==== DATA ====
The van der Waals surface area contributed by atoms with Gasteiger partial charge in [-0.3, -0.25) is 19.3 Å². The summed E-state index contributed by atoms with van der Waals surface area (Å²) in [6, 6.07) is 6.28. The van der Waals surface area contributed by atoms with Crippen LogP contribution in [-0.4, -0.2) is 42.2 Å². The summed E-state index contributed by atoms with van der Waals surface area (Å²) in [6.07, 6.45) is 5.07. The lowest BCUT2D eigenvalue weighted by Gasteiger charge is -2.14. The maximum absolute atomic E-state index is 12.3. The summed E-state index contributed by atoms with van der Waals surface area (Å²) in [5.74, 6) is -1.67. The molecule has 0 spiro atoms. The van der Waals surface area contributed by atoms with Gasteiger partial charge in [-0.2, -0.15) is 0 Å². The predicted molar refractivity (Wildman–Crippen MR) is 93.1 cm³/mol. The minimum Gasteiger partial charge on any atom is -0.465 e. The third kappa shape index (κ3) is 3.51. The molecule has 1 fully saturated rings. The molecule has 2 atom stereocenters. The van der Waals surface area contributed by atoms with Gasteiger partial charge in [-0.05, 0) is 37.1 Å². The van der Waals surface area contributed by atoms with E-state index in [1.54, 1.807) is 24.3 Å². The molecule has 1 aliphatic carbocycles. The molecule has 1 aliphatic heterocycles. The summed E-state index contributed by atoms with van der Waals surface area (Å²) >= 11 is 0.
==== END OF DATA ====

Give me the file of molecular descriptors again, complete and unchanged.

The van der Waals surface area contributed by atoms with Gasteiger partial charge in [-0.3, -0.25) is 19.3 Å². The summed E-state index contributed by atoms with van der Waals surface area (Å²) in [6, 6.07) is 6.28. The van der Waals surface area contributed by atoms with Crippen LogP contribution in [-0.4, -0.2) is 42.2 Å². The summed E-state index contributed by atoms with van der Waals surface area (Å²) in [6.07, 6.45) is 5.07. The lowest BCUT2D eigenvalue weighted by Gasteiger charge is -2.14. The maximum absolute atomic E-state index is 12.3. The summed E-state index contributed by atoms with van der Waals surface area (Å²) in [5.74, 6) is -1.67. The molecule has 0 spiro atoms. The van der Waals surface area contributed by atoms with Gasteiger partial charge in [-0.2, -0.15) is 0 Å². The predicted molar refractivity (Wildman–Crippen MR) is 93.1 cm³/mol. The minimum Gasteiger partial charge on any atom is -0.465 e. The third kappa shape index (κ3) is 3.51. The molecule has 1 fully saturated rings. The molecule has 2 atom stereocenters. The van der Waals surface area contributed by atoms with Gasteiger partial charge in [-0.05, 0) is 37.1 Å². The van der Waals surface area contributed by atoms with E-state index in [1.54, 1.807) is 24.3 Å². The molecule has 1 aliphatic carbocycles. The molecule has 1 aliphatic heterocycles. The summed E-state index contributed by atoms with van der Waals surface area (Å²) >= 11 is 0.